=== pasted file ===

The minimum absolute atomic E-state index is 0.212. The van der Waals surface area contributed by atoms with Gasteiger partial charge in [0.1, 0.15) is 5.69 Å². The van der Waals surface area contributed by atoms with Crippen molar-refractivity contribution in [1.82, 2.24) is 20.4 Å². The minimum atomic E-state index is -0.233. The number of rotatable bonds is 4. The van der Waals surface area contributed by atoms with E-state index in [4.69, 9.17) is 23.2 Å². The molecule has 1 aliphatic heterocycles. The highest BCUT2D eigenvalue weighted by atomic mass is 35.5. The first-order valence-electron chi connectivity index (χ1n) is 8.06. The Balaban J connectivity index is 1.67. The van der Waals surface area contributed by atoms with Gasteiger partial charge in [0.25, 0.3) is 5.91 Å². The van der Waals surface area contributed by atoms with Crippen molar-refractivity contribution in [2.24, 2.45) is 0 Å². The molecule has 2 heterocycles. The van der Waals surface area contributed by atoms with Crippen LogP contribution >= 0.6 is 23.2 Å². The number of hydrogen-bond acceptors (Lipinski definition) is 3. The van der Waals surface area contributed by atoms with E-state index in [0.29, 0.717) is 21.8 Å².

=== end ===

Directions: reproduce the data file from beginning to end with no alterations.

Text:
The minimum absolute atomic E-state index is 0.212. The van der Waals surface area contributed by atoms with Gasteiger partial charge in [0.1, 0.15) is 5.69 Å². The van der Waals surface area contributed by atoms with Crippen molar-refractivity contribution in [1.82, 2.24) is 20.4 Å². The minimum atomic E-state index is -0.233. The number of rotatable bonds is 4. The van der Waals surface area contributed by atoms with E-state index in [4.69, 9.17) is 23.2 Å². The molecule has 1 aliphatic heterocycles. The highest BCUT2D eigenvalue weighted by atomic mass is 35.5. The first-order valence-electron chi connectivity index (χ1n) is 8.06. The Balaban J connectivity index is 1.67. The van der Waals surface area contributed by atoms with Gasteiger partial charge in [0.25, 0.3) is 5.91 Å². The van der Waals surface area contributed by atoms with Crippen molar-refractivity contribution in [2.24, 2.45) is 0 Å². The molecule has 2 heterocycles. The van der Waals surface area contributed by atoms with Crippen LogP contribution >= 0.6 is 23.2 Å². The number of hydrogen-bond acceptors (Lipinski definition) is 3. The van der Waals surface area contributed by atoms with E-state index in [0.29, 0.717) is 21.8 Å².